I don’t know whether that’s due to inexperience on the parts of the writers and cast, or whether it’s a deliberate choice. But it makes for an uneven series. It’s the same problem some of the super-hero films have, building walls between character moments, plot moments and action moments. SHIELD is getting better I think, certainly this season was a lot more polished than the previous season, but I think it’s got a way to go and it would be nice if Joss could come along and speed it on its way.

Agents of SHIELD: Season 1

agentsfoshieldI’m torn over this series, because I so desperately wanted it to be good, and expected it to be good, that I’m struggling to find a balance between going easy on it and venting my frustrations. My expectations and hopes were high from the get-go with this series and while I knew that it would never be able to live up to the phenomenal hype, I had hoped it wouldn’t fall quite so far.

I am a big fan of the comic-inspired superhero genre that’s been ruling the box office for the past decade or so. I’ve always been a fan of genres like science fiction and fantasy which allow investigation of ideas and characters unusual circumstances, and the superhero genre is a good lens through which to tell stories about people both normal and exceptional and what those labels even mean. The series of Marvel films built around the individuals that eventually make up The Avengers has done a great job at making interesting stories and blending them with so much action and humour that they are exceptionally entertaining to watch.

In case you hadn’t noticed, I’m also a massive Joss Whedon fan and was utterly blown away by The Avengers, he’s a perfect match for the genre and the whole of his spectacular back catalogue has clearly been influenced by his love of exactly the things I just described. It seemed almost too good to be true that after showing what he can do with the budget and characters in a film, that he’d be able to continue playing in that sandbox with the much larger scope of television.

As it turns out, it was too good to be true, because with the exception of a couple of ideas and the occasional line of dialogue, this is not a Joss Whedon production. I don’t know what his actual involvement was, but given that he was prepping for what’s sure to be the biggest film of 2015 during the production of SHIELD it’s unlikely he had a great deal of time. And while those working on the series did a passable impression at times, the absence of Whedon’s polish, originality and flashes of pure genius were notably absent.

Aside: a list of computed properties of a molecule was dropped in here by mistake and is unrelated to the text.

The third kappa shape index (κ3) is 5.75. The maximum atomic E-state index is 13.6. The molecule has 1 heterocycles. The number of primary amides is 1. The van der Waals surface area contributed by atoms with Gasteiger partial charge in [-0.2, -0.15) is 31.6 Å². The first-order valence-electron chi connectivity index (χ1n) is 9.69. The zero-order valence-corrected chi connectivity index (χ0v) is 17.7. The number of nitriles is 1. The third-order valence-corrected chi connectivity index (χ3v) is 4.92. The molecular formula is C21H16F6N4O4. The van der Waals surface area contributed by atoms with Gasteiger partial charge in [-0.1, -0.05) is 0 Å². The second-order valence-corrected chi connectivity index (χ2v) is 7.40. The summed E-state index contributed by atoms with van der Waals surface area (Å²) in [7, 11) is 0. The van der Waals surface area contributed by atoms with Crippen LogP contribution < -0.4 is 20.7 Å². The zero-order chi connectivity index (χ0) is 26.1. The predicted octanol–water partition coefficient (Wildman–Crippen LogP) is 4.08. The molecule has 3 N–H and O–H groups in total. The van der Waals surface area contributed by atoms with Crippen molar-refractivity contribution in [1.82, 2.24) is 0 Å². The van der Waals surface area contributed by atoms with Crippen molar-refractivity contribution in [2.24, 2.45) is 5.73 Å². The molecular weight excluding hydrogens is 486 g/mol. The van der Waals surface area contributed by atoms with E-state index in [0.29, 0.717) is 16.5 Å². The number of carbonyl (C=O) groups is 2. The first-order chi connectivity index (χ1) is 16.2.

Sadly the whole thing felt a bit like the B-team were dropped in the deep end. There were times on the series, particularly during the first few episodes after the pilot that felt out-right amateur. The relative inexperience of most of the young cast and the showrunners left many scenes feeling like it was a rehearsal being filmed. Dialogue was clunky and flatly delivered, plots were predictable, stage directions were clumsy and it only felt a couple of steps away from actors looking for their marks and being unable to walk and talk at the same time. I absolutely adore Clark Gregg, but there were lots of times when he felt like a brilliant supporting actor floundering in a lead role. It all felt stodgy and forced, nowhere near the organic and solid style that Whedon’s work usually has.

On the plus side, the series did gradually pick up. There was a marked improvement following Captain America 2 which dramatically changed the context for Agents of SHIELD. There were still some problems with dialogue and characters, but the structure and interest which the ongoing storyline brought gave the series sufficient energy to cover over some of the gaps. I think the series was completely at the whim of the film schedules and the writers had to sort of tread water a bit until that storyline kicked in. On the other hand, it may actually have been better to have even more ‘normal’ time for the team before everything shifted. It didn’t really feel like they’d necessarily earned the strong bond that they had to rely on. I know my context is somewhat different, but I can’t say that after just 6 months I would treat my colleagues like my only family in the world. The pacing just didn’t feel quite right, both too fast and too slow.

I do still like Agents of SHIELD, after all it’s hard to be frustrated about things that you just don’t care about. I think it still hasn’t show its real potential and don’t think it really will until Whedon himself is able to spend more time on it. The bones of it are there, but it just needs him to polish it up and add more of those lines of dialogue that just blow you away. The quiet “huh” in response to bad news, the quirk of an eyebrow instead of shouting, the moments of emotion that are so well earned that you want to jump up and cheer. Agents of SHIELD had all of those somewhere in its 22 episodes, but Firefly had them every single scene.

Fingers crossed for next year.